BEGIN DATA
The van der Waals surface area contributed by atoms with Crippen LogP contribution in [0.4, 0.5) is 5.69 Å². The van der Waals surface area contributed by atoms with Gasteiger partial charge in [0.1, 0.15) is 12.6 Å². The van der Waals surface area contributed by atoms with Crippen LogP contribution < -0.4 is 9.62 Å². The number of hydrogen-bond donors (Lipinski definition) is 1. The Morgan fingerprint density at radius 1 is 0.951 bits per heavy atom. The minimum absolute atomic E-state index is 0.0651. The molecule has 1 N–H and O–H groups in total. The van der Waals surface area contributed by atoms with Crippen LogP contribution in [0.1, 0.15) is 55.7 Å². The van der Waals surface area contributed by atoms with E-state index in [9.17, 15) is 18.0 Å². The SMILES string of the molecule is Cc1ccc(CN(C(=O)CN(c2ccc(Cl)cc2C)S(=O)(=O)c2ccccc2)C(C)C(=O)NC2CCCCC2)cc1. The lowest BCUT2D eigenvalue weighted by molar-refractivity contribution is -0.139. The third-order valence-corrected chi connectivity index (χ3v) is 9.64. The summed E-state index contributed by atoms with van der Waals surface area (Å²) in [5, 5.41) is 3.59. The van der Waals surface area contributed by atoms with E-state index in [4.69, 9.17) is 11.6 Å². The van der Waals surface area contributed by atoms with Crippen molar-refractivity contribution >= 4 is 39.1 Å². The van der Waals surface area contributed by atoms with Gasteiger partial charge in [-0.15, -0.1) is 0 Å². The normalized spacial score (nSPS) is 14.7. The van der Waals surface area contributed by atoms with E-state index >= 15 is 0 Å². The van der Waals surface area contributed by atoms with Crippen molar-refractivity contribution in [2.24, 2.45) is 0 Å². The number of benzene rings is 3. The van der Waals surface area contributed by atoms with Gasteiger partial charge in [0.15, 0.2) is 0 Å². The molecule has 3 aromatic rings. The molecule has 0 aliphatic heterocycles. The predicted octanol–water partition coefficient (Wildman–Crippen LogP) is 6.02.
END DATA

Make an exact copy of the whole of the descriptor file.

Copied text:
The van der Waals surface area contributed by atoms with Crippen LogP contribution in [0.4, 0.5) is 5.69 Å². The van der Waals surface area contributed by atoms with Gasteiger partial charge in [0.1, 0.15) is 12.6 Å². The van der Waals surface area contributed by atoms with Crippen LogP contribution < -0.4 is 9.62 Å². The number of hydrogen-bond donors (Lipinski definition) is 1. The Morgan fingerprint density at radius 1 is 0.951 bits per heavy atom. The minimum absolute atomic E-state index is 0.0651. The molecule has 1 N–H and O–H groups in total. The van der Waals surface area contributed by atoms with Crippen LogP contribution in [0.1, 0.15) is 55.7 Å². The van der Waals surface area contributed by atoms with E-state index in [9.17, 15) is 18.0 Å². The SMILES string of the molecule is Cc1ccc(CN(C(=O)CN(c2ccc(Cl)cc2C)S(=O)(=O)c2ccccc2)C(C)C(=O)NC2CCCCC2)cc1. The lowest BCUT2D eigenvalue weighted by molar-refractivity contribution is -0.139. The third-order valence-corrected chi connectivity index (χ3v) is 9.64. The summed E-state index contributed by atoms with van der Waals surface area (Å²) in [5, 5.41) is 3.59. The van der Waals surface area contributed by atoms with E-state index in [4.69, 9.17) is 11.6 Å². The van der Waals surface area contributed by atoms with Crippen molar-refractivity contribution >= 4 is 39.1 Å². The van der Waals surface area contributed by atoms with Gasteiger partial charge in [-0.15, -0.1) is 0 Å². The normalized spacial score (nSPS) is 14.7. The van der Waals surface area contributed by atoms with E-state index >= 15 is 0 Å². The van der Waals surface area contributed by atoms with Crippen molar-refractivity contribution in [2.24, 2.45) is 0 Å². The number of benzene rings is 3. The van der Waals surface area contributed by atoms with Gasteiger partial charge in [0.15, 0.2) is 0 Å². The molecule has 3 aromatic rings. The molecule has 0 aliphatic heterocycles. The predicted octanol–water partition coefficient (Wildman–Crippen LogP) is 6.02.